You can recognize leatherberry rot by brown discolored fruits that eventually dry out. It usually affects the unripe fruit, which unfortunately becomes inedible and bitter. Both diseases are soil-borne, which is why a well-planned crop rotation and crop rotation can help prevent them.

Red and black root rot (Phytophthora frageriae)

Red root rot is caused by a fungus that can develop particularly well in compacted soil. When infected, leaf and fruit growth is reduced and the leaves grow compressed with a blue-green discoloration. The plants also develop fewer runners. In addition, the roots often begin to rot, with the lateral roots being affected first and then the main roots.

Black root rot can be caused by various pathogens: Fungi, nematodes but also by abiotic factors such as compacted soil, a tight crop rotation or frost damage. Here too, the roots rot, causing the plants to lose stability and simply pull themselves out of the soil. You can easily recognize this disease by the fact that the roots rot, but the inside of the roots remains white for a long time.

Strawberry powdery mildew (Spaerotheca macularis)

Powdery mildew on a pumpkin leaf
Powdery mildew may look a little different on strawberry plants! Image by Jeff Kubina (Public domain) via Wikimedia Commons.

Powdery mildew (Oidium) normally forms a white coating on the leaf surfaces and the fruit begins to rot. This coating is normally considered a characteristic symptom, but may be absent on strawberries. Instead, red discoloration appears on the undersides of the leaves and the leaves curl up. The cause is often insufficient aeration combined with high humidity and warm temperatures above 24 °C. Remove infested plant parts immediately. A tried and tested household remedy against mildew is baking soda mixed with water, as fungi do not like an alkaline environment.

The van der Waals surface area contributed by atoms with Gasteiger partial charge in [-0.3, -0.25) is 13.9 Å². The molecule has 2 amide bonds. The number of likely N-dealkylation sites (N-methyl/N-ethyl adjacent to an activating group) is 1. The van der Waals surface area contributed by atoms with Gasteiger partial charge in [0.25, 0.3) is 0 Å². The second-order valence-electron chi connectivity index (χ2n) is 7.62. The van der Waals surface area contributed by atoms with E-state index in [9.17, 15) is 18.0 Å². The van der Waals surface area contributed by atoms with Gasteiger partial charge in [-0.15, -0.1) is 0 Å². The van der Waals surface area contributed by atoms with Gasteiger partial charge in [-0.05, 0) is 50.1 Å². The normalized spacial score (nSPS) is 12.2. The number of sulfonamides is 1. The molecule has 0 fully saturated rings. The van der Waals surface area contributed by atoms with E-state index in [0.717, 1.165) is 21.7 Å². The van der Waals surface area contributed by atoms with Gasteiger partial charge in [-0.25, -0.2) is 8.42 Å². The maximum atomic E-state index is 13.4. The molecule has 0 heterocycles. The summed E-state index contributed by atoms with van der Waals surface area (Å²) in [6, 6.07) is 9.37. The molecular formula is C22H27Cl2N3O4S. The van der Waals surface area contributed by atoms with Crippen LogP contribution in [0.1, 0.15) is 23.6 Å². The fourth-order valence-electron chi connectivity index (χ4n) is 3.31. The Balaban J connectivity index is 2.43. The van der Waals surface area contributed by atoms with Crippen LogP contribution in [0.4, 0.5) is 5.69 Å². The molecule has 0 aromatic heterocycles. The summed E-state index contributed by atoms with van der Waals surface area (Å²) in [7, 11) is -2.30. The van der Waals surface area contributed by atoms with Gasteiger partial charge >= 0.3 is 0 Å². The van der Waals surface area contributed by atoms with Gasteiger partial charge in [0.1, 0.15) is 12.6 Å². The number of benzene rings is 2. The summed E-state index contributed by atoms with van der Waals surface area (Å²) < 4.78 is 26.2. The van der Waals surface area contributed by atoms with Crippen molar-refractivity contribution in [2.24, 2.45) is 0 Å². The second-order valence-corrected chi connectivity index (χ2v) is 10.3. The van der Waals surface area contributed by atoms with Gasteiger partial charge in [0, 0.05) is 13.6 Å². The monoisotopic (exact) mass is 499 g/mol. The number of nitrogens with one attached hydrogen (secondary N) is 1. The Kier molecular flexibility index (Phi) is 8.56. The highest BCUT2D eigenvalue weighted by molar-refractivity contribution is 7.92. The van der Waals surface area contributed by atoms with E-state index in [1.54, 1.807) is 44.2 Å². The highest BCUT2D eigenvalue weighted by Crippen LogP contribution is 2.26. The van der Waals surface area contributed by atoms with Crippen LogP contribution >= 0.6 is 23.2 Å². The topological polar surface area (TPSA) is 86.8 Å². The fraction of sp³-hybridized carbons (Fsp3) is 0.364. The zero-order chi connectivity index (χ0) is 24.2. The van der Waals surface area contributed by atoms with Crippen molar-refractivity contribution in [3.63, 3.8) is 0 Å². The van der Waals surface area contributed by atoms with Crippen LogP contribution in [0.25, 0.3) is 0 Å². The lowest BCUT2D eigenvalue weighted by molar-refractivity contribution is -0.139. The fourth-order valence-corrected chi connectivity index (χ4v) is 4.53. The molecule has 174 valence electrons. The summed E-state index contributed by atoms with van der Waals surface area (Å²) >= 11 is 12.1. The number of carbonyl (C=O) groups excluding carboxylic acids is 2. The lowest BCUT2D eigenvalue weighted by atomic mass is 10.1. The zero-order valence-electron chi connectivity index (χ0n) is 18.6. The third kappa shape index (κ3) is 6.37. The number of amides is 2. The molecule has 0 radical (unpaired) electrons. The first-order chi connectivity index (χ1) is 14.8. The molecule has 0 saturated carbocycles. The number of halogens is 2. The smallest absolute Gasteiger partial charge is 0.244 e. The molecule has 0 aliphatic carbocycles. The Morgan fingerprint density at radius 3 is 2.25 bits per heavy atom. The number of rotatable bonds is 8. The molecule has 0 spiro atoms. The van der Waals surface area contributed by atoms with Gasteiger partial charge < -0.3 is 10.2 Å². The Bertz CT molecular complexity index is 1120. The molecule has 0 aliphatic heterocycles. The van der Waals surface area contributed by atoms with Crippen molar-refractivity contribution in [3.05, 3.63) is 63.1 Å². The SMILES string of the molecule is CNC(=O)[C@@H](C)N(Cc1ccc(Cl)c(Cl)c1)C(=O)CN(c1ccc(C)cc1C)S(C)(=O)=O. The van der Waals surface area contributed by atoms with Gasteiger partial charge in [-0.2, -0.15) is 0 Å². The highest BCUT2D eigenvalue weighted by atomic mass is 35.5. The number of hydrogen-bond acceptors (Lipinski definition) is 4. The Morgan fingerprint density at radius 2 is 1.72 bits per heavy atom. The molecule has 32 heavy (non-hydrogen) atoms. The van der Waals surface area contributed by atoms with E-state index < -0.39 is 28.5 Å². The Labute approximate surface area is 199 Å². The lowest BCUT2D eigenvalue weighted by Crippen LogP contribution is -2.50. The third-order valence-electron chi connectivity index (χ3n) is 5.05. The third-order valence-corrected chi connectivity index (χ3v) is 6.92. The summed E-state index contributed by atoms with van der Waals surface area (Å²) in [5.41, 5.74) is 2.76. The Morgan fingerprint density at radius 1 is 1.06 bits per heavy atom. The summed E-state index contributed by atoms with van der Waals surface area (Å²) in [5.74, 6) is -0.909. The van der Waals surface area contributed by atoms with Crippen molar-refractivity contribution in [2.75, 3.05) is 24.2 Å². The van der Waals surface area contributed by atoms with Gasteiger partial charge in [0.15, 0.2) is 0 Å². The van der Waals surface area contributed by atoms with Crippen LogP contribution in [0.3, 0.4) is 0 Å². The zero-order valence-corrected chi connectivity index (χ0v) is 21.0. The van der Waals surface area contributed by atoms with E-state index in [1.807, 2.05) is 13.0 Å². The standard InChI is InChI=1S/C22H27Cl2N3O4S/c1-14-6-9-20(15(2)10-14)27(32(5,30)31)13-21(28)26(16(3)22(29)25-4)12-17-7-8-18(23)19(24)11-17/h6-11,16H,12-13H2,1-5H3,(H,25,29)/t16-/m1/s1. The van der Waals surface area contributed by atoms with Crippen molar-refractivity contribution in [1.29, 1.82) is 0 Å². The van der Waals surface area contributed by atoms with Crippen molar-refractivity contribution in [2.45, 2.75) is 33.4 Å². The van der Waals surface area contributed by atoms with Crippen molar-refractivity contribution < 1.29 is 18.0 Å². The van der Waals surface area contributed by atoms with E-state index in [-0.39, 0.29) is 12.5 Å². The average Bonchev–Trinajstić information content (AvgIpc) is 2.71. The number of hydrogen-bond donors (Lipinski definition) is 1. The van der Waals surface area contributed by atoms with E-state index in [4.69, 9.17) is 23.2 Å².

White spot and red spot disease

White and red spot disease (Diplocarpon earliana, Mycosphaerella fragariae) is also a fungal disease that causes brown-red spots with or without a white center on the leaves. Here too, infected parts of the plant are removed and the rest of the plant treated with nettle slurry.

Strawberry wilt (Verticillium dahliae)

Strawberry wilt (Verticillium dahliae) is a soil-borne fungus that causes yellowing or even complete wilting of all parts of the plant. Dispose of the affected plants immediately. To improve the soil, you can now sow cruciferous plants in the affected areas and later work their remains into the soil.


If you have any questions or comments, please write to us at [email protected]. Would you like to receive helpful gardening tips all year round and plan your own beds optimally? Then register here or download the Fryd app for Android or iOS download.

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Cover picture by robertobarresi on Pixabay.

Frequently asked questions about strawberry care

Strawberries need an even supply of water for healthy fruit. You should therefore water them twice a day from below during dry periods so that the leaves don't get wet. It is best to water in the morning and evening when the sun has already gone.

As organic fertilizers usually contain a lot of nitrogen or nutrient salts and strawberry plants react sensitively to them, we recommend watering with special berry fertilizers. These fertilizers have a suitable nutrient profile with more potassium and phosphorus for good fruit development.

Strawberries prefer to grow in slightly sandy, well-drained soil with a pH value between 5.5 and 7. Strawberry plants are more susceptible to disease in heavy soils that are prone to compaction and waterlogging. Normal potting soil is usually not so suitable.

Strawberries are hardy. To overwinter, cut back your strawberry plants and remove old, diseased leaves and shoots. Apply a thick layer of mulch for frost protection and make sure to water moderately from time to time in dry winters.

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Marie Marie is an agronomist. She is particularly interested in the sustainable and organic cultivation of vegetables and other plants. In her own garden, she gained experience and likes to try things out to learn from nature. She is particularly interested in the values and principles of permaculture, in order to contribute not only to the well-being of nature, but also to the well-being of people and future generations. All articles of Marie